5 Ways to Help Care for a Patient with Alzheimer's

Helping to take care of a patient with Alzheimer's is not an easy task. Alzheimer's is a disease that causes the person who suffers to lose memory progressively. First, he will begin to forget little things, until the time comes when he does not recognize the faces of his own family.

When a person suffers from Alzheimer's, it is not only she who is affected. The family suffers, sometimes, rejection, bad words and the painful reality that the person in front of her does not know who she is. For this reason, some special steps are necessary to care for a patient with Alzheimer's.

1. Direct and Simple Communication

Communicating with a person who has Alzheimer's can be quite a challenge. The person may be distracted, they may not understand what you are saying and you may have to repeat yourself again. To put in simple terms, it is necessary to be patient and follow some of the recommendations that we provide below:

  • Use simple and short phrases.
  • Do not scream or exasperate yourself.
  • Communicate with tranquility.
  • Look the person in the eyes at all times and pay attention.
  • Be patient, because maybe you will take your time to respond.
  • Do not hurry the person for understanding.
  • If you want to communicate something, but you do not understand it, make an effort to do it.

2. Assist the Person but not in Excess

Many people who have to take care of a patient with Alzheimer's begin to treat the patient as if it were a baby. In fact, they communicate with him as if he were and even speak in front of him about him as if he were not there. This is not good for the person.

Although it is difficult for the person with Alzheimer's to communicate, dress or bathe, we must do everything possible to have their own independence in choosing their clothes, showering, etc. It does not matter if they take long. There is no reason to be in a hurry. Remember that we must have patience.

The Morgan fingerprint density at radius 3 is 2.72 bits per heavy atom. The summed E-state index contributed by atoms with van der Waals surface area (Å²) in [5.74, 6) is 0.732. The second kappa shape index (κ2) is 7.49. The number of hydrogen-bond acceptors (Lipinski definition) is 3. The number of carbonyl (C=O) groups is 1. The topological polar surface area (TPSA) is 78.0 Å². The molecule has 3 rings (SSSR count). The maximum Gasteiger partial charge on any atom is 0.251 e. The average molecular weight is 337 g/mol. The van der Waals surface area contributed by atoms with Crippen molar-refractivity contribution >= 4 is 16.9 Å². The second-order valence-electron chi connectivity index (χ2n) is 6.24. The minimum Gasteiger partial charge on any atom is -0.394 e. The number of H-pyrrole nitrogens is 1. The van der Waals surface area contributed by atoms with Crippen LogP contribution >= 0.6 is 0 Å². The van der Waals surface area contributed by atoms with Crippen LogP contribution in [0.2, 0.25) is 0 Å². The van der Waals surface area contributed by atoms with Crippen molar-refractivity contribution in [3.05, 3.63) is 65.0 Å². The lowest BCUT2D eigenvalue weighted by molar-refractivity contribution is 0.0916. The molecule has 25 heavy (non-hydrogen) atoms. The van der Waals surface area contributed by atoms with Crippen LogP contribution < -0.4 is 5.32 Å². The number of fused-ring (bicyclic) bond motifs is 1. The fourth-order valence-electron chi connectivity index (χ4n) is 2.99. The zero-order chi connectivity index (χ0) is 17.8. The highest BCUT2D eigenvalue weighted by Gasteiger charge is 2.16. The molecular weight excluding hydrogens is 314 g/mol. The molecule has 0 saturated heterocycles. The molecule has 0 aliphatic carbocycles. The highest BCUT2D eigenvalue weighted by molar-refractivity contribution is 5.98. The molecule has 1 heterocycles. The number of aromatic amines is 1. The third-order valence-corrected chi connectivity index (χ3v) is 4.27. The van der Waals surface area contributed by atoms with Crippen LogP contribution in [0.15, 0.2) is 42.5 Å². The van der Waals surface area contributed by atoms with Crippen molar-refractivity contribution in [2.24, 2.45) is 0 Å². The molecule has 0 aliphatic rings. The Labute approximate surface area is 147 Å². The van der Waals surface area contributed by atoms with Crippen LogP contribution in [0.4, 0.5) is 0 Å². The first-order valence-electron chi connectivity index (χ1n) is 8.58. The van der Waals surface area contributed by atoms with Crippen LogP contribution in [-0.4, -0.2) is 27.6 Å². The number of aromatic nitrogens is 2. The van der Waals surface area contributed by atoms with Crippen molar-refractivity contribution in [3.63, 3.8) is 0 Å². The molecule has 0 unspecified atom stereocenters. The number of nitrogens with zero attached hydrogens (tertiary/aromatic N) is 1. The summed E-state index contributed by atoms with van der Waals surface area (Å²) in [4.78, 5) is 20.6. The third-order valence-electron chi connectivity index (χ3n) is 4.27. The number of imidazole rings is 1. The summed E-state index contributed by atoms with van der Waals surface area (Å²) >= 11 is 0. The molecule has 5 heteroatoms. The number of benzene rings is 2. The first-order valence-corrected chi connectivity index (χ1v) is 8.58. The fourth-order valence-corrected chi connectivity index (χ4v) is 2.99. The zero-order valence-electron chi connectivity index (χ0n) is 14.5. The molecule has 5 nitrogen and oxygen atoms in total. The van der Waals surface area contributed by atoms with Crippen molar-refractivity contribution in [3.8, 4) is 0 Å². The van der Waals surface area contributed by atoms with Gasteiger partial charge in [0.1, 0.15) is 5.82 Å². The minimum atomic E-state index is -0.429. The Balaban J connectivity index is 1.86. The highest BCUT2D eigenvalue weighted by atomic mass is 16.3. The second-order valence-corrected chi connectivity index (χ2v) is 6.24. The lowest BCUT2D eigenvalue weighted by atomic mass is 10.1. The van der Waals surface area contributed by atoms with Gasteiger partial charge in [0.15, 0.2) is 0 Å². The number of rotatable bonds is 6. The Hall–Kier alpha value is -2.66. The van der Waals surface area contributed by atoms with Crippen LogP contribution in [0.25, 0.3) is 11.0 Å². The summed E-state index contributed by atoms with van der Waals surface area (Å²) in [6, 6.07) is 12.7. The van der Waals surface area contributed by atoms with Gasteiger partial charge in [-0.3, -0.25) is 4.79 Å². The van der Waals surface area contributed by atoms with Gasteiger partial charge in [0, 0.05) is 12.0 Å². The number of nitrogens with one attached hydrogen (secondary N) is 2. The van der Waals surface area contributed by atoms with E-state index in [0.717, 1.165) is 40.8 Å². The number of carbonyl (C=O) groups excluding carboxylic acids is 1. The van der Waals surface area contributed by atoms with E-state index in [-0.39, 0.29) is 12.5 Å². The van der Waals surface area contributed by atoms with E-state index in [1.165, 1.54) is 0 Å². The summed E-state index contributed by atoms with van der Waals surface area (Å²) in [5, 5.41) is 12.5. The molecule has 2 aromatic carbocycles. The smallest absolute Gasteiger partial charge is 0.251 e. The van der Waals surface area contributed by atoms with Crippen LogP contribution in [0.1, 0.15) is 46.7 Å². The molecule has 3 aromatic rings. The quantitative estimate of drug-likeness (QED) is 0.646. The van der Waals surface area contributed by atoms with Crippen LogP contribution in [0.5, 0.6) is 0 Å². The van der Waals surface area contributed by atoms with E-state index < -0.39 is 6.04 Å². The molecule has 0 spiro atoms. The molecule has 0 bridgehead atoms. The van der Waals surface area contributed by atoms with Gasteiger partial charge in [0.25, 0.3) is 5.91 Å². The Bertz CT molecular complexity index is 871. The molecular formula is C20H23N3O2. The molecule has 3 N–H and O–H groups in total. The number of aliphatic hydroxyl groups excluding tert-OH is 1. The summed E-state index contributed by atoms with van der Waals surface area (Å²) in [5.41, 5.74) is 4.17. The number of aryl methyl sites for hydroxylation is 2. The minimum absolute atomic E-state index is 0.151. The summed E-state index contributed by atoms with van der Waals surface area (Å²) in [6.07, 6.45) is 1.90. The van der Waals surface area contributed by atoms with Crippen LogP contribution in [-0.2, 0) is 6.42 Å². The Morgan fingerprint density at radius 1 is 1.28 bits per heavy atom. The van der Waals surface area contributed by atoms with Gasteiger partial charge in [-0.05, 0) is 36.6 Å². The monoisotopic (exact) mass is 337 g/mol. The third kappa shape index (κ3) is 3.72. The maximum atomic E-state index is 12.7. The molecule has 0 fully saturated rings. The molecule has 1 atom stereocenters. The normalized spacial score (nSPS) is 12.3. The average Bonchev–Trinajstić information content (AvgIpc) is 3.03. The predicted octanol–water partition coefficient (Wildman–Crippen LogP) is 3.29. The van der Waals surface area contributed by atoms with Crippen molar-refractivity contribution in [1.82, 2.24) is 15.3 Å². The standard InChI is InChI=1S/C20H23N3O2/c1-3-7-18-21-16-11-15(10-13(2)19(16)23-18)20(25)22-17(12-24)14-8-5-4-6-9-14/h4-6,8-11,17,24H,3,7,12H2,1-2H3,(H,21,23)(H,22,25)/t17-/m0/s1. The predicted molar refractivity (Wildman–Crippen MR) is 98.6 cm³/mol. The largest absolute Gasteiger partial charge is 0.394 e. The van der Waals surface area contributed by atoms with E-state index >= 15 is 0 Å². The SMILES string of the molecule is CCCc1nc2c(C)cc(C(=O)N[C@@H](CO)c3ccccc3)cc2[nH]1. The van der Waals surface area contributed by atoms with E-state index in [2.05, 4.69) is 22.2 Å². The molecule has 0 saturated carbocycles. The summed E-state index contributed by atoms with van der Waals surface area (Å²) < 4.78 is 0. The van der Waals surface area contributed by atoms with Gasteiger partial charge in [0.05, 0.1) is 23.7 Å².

3. Establish Routines

Establishing routines can greatly help a person suffering from Alzheimer's. For example, that shower time be every day at the same time. If it is possible, we choose that moment of the day when we know the person is calm. Same thing with eating or going to bed.

When establishing routines is conditioned to an automation of a series of acts that will allow the person with Alzheimer to enjoy greater independence to know what he has to do. This will make them feel more secure and prevent her from becoming disoriented.

4. Help with Cognitive Stimulation

For a person with Alzheimer's to enjoy a better quality of life, it is important that we help her to keep her mind active, learning new things and performing exercises that stimulate her cognitive capacity. To achieve this, it is important that we do some activities.

Taking our time to do crossword puzzles, sudoku, to read with them or perform dictations will be very important. Cognitive stimulation not only improves the quality of life, but slows the progression of the disease, minimizes the stress they may feel and enhances autonomy.

5. Pay Attention to Non-Verbal Communication

At the beginning we had mentioned that, by helping to take care of a patient with Alzheimer's, we might encounter difficulties when trying to interact with them. They may take a long time to respond, not do it in a coherent way or not understand what we are saying to you the first time.

However, we have to pay close attention to non-verbal communication. Smiles, displays of affection, lots of physical contact such as hugs or kisses.  This will greatly help the person with Alzheimer feel loved and cared for.

If you stress, lose patience or not pay enough attention to their needs, the person with Alzheimer's will not improve. They will be stressed, and look to get isolated even more.  They will feel alone and very misunderstood.

How would we like to be treated? Would we feel good to see that nobody gives us quality time? Empathizing will always help us see the situation differently and treat a person with Alzheimer's as they truly deserve.